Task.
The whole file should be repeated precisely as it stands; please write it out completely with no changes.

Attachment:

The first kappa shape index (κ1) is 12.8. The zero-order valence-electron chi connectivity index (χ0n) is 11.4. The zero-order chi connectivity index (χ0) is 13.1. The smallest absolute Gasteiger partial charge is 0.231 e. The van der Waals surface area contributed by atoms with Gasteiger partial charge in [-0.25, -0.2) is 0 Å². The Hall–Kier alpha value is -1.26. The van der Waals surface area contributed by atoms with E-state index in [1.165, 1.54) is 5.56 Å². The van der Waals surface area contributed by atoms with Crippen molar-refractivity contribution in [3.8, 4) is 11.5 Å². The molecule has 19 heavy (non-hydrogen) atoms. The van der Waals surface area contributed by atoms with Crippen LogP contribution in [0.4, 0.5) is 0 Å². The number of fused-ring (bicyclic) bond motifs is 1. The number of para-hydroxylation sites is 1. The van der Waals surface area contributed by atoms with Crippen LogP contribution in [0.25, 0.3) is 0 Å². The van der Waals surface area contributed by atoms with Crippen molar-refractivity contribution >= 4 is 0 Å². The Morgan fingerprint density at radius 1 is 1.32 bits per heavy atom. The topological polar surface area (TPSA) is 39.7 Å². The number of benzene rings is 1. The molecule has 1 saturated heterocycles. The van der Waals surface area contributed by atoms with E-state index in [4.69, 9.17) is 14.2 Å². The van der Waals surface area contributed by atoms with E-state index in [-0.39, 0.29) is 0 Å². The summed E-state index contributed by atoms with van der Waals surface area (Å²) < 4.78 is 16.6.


The first kappa shape index (κ1) is 12.8. The zero-order valence-electron chi connectivity index (χ0n) is 11.4. The zero-order chi connectivity index (χ0) is 13.1. The smallest absolute Gasteiger partial charge is 0.231 e. The van der Waals surface area contributed by atoms with Gasteiger partial charge in [-0.25, -0.2) is 0 Å². The Hall–Kier alpha value is -1.26. The van der Waals surface area contributed by atoms with E-state index in [1.165, 1.54) is 5.56 Å². The van der Waals surface area contributed by atoms with Crippen molar-refractivity contribution in [3.8, 4) is 11.5 Å². The molecule has 19 heavy (non-hydrogen) atoms. The van der Waals surface area contributed by atoms with Crippen LogP contribution in [0.4, 0.5) is 0 Å². The number of fused-ring (bicyclic) bond motifs is 1. The number of para-hydroxylation sites is 1. The van der Waals surface area contributed by atoms with Crippen LogP contribution in [0.25, 0.3) is 0 Å². The van der Waals surface area contributed by atoms with Crippen molar-refractivity contribution >= 4 is 0 Å². The Morgan fingerprint density at radius 1 is 1.32 bits per heavy atom. The topological polar surface area (TPSA) is 39.7 Å². The number of benzene rings is 1. The molecule has 1 saturated heterocycles. The van der Waals surface area contributed by atoms with E-state index in [4.69, 9.17) is 14.2 Å². The van der Waals surface area contributed by atoms with E-state index in [-0.39, 0.29) is 0 Å². The summed E-state index contributed by atoms with van der Waals surface area (Å²) < 4.78 is 16.6.